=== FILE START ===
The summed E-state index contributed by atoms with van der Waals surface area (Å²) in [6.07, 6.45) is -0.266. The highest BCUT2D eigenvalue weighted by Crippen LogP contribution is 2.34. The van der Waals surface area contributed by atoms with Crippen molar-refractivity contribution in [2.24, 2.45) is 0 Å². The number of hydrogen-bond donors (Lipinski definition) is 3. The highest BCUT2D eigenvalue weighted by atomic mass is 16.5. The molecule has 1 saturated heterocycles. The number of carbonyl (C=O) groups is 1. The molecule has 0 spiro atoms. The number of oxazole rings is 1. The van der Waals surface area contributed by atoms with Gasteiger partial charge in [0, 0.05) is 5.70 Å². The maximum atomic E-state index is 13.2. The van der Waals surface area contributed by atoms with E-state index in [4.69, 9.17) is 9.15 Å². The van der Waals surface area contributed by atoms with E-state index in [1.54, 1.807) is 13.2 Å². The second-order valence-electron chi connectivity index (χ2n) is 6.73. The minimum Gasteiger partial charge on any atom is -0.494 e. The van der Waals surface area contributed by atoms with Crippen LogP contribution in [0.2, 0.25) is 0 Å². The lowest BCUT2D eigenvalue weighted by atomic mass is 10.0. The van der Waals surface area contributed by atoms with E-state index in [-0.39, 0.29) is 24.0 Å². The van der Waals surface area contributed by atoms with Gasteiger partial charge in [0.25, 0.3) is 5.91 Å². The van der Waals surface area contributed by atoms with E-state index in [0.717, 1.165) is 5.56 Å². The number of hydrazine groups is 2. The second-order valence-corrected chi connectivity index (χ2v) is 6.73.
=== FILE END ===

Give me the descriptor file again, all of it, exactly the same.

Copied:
The summed E-state index contributed by atoms with van der Waals surface area (Å²) in [6.07, 6.45) is -0.266. The highest BCUT2D eigenvalue weighted by Crippen LogP contribution is 2.34. The van der Waals surface area contributed by atoms with Crippen molar-refractivity contribution in [2.24, 2.45) is 0 Å². The number of hydrogen-bond donors (Lipinski definition) is 3. The highest BCUT2D eigenvalue weighted by atomic mass is 16.5. The molecule has 1 saturated heterocycles. The number of carbonyl (C=O) groups is 1. The molecule has 0 spiro atoms. The number of oxazole rings is 1. The van der Waals surface area contributed by atoms with Gasteiger partial charge in [0, 0.05) is 5.70 Å². The maximum atomic E-state index is 13.2. The van der Waals surface area contributed by atoms with E-state index in [4.69, 9.17) is 9.15 Å². The van der Waals surface area contributed by atoms with E-state index in [1.54, 1.807) is 13.2 Å². The second-order valence-electron chi connectivity index (χ2n) is 6.73. The minimum Gasteiger partial charge on any atom is -0.494 e. The van der Waals surface area contributed by atoms with Crippen LogP contribution in [0.2, 0.25) is 0 Å². The lowest BCUT2D eigenvalue weighted by atomic mass is 10.0. The van der Waals surface area contributed by atoms with E-state index in [-0.39, 0.29) is 24.0 Å². The van der Waals surface area contributed by atoms with Gasteiger partial charge in [0.25, 0.3) is 5.91 Å². The van der Waals surface area contributed by atoms with E-state index in [0.717, 1.165) is 5.56 Å². The number of hydrazine groups is 2. The second-order valence-corrected chi connectivity index (χ2v) is 6.73.